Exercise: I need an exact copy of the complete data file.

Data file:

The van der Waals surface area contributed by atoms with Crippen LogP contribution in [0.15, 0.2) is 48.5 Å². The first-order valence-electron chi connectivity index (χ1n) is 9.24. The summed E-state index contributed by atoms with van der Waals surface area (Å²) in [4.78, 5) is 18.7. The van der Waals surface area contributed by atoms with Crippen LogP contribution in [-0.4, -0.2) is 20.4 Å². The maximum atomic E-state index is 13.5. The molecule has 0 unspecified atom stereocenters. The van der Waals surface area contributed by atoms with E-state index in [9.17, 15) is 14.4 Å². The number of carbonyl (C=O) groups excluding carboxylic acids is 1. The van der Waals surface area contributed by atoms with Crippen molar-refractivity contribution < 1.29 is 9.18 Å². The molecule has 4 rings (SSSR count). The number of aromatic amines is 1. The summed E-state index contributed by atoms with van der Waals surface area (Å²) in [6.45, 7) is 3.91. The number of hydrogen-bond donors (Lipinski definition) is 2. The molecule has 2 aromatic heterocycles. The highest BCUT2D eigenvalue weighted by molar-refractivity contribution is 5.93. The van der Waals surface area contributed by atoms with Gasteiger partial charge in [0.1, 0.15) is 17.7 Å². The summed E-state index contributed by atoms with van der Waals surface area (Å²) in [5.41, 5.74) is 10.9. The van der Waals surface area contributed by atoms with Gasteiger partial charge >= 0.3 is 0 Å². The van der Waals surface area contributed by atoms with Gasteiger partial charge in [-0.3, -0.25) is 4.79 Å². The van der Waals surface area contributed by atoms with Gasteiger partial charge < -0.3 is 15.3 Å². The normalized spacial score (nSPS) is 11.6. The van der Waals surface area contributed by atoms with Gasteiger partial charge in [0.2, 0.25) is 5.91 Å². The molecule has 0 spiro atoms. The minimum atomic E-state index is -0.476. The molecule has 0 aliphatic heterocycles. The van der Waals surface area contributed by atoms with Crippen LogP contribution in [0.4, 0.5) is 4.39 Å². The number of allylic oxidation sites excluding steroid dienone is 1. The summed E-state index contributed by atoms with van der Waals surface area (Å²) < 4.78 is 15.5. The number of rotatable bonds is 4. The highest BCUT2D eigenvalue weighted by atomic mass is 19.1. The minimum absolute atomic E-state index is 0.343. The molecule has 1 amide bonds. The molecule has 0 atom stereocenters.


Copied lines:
The van der Waals surface area contributed by atoms with Crippen LogP contribution in [0.15, 0.2) is 48.5 Å². The first-order valence-electron chi connectivity index (χ1n) is 9.24. The summed E-state index contributed by atoms with van der Waals surface area (Å²) in [4.78, 5) is 18.7. The van der Waals surface area contributed by atoms with Crippen LogP contribution in [-0.4, -0.2) is 20.4 Å². The maximum atomic E-state index is 13.5. The molecule has 0 unspecified atom stereocenters. The van der Waals surface area contributed by atoms with E-state index in [9.17, 15) is 14.4 Å². The number of carbonyl (C=O) groups excluding carboxylic acids is 1. The van der Waals surface area contributed by atoms with Crippen molar-refractivity contribution < 1.29 is 9.18 Å². The molecule has 4 rings (SSSR count). The number of aromatic amines is 1. The summed E-state index contributed by atoms with van der Waals surface area (Å²) in [6.45, 7) is 3.91. The number of hydrogen-bond donors (Lipinski definition) is 2. The molecule has 2 aromatic heterocycles. The highest BCUT2D eigenvalue weighted by molar-refractivity contribution is 5.93. The van der Waals surface area contributed by atoms with Gasteiger partial charge in [0.1, 0.15) is 17.7 Å². The summed E-state index contributed by atoms with van der Waals surface area (Å²) in [5.41, 5.74) is 10.9. The van der Waals surface area contributed by atoms with Gasteiger partial charge >= 0.3 is 0 Å². The van der Waals surface area contributed by atoms with Gasteiger partial charge in [-0.3, -0.25) is 4.79 Å². The van der Waals surface area contributed by atoms with Gasteiger partial charge < -0.3 is 15.3 Å². The normalized spacial score (nSPS) is 11.6. The van der Waals surface area contributed by atoms with Gasteiger partial charge in [0.2, 0.25) is 5.91 Å². The molecule has 0 spiro atoms. The minimum atomic E-state index is -0.476. The molecule has 0 aliphatic heterocycles. The van der Waals surface area contributed by atoms with Crippen LogP contribution in [0.4, 0.5) is 4.39 Å². The number of allylic oxidation sites excluding steroid dienone is 1. The summed E-state index contributed by atoms with van der Waals surface area (Å²) < 4.78 is 15.5. The number of rotatable bonds is 4. The highest BCUT2D eigenvalue weighted by atomic mass is 19.1. The minimum absolute atomic E-state index is 0.343. The molecule has 1 amide bonds. The molecule has 0 atom stereocenters.